In 1998 the organization created the Certified International Trade Professional (CITP) designation, the first such recognition for individuals who have met the highest standards, competencies and proficiencies in international business. This one‑of‑a‑kind certification and continuous improvement for trade practitioners “represents FITT’s leadership role in the evolution, maturation and growth of international trade as a profession,” Tompkins says. “We are so proud that Canada was the first country in the world to start looking at international trade not just as a business transaction.”

FITT today has 10 staff but its influence is growing exponentially. It has a base of more than 3,000 clients a year and links with some 50 colleges and universities across the country, as well as with the TCS and Export Development Canada (EDC). “We punch a lot higher than our weight,” she comments. “We’re a Canadian success story.”

What is FITT?

As a world‑recognized not‑for‑profit leader in building international trade competence, the Forum for International Trade Training (FITT):

  • Sets industry-defined international trade competency standards.
  • Maintains a one-of-a-kind certification system for trade practitioners, the Certified International Trade Professional (CITP) designation.
  • Accredits international business programs as meeting FITT standards of excellence.
  • Develops knowledge-based resources and curricula.
  • Enables practitioners to gain the competence and confidence needed to be high performers in global markets.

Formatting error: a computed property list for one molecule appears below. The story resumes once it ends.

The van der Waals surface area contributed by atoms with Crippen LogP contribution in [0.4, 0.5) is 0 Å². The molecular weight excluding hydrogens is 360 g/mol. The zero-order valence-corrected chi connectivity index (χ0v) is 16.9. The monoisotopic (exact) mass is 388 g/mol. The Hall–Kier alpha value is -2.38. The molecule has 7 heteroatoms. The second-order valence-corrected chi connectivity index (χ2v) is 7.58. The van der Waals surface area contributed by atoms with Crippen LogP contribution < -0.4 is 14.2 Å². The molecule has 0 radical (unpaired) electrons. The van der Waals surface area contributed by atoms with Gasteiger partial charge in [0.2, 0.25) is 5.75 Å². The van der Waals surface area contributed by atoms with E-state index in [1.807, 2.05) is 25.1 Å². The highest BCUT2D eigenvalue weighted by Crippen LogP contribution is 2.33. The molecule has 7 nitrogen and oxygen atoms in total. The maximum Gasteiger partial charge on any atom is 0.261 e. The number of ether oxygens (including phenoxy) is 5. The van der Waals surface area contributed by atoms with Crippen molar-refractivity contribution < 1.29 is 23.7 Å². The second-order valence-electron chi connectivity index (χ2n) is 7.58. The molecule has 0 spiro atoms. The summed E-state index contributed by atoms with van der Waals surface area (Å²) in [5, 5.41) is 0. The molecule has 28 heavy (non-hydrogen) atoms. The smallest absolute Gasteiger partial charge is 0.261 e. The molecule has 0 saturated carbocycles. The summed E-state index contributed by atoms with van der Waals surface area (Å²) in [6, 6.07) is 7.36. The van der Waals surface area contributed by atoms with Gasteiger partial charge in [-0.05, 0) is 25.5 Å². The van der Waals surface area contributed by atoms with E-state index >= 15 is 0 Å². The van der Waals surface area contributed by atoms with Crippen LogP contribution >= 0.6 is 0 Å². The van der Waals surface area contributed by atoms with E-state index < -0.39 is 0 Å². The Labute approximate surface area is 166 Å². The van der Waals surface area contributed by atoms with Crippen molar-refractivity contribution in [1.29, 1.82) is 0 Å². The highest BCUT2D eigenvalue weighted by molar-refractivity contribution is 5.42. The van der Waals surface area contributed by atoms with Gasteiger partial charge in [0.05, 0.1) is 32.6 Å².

• Leads the evolution, maturation and growth of the international trade profession.

Source: The Forum for International Trade Training

FITT continues to evolve and has gone through a number of reinventions in how it does business. “But what has never changed is our core purpose: building competence in international trade,” Tompkins says. “Our make‑or‑break position—the one thing we have to do exceptionally well to meet our core purpose—is to ensure that we have reliable, credible and current know-how on how to do business internationally.”

FITTskills is now in its seventh edition, after a recent update that involved more than 200 international trade experts. It has been divided into six courses, which are delivered online or through a FITT Educational Partner institution. For those who want to learn in smaller bites, the courses are presented in 17 workshops online. The know‑how is even further segmented into free, informal learning opportunities on tradeready.ca, an international community blog intended to inform, inspire and connect global trade professionals around the globe, with more than 40,000 unique monthly users. In collaboration with EDC, FITT has also created the FITTskills Lite series, free downloads that can be read through in less than an hour.

FITT and the TCS today are “two symbiotic and mutually supporting organizations,” Tompkins says. “The TCS provides on‑the‑ground intelligence, practical advice and counsel to Canadian firms seeking to do business abroad, while FITT is focused on improving the competence of individuals working in, or planning to be involved in, international business.”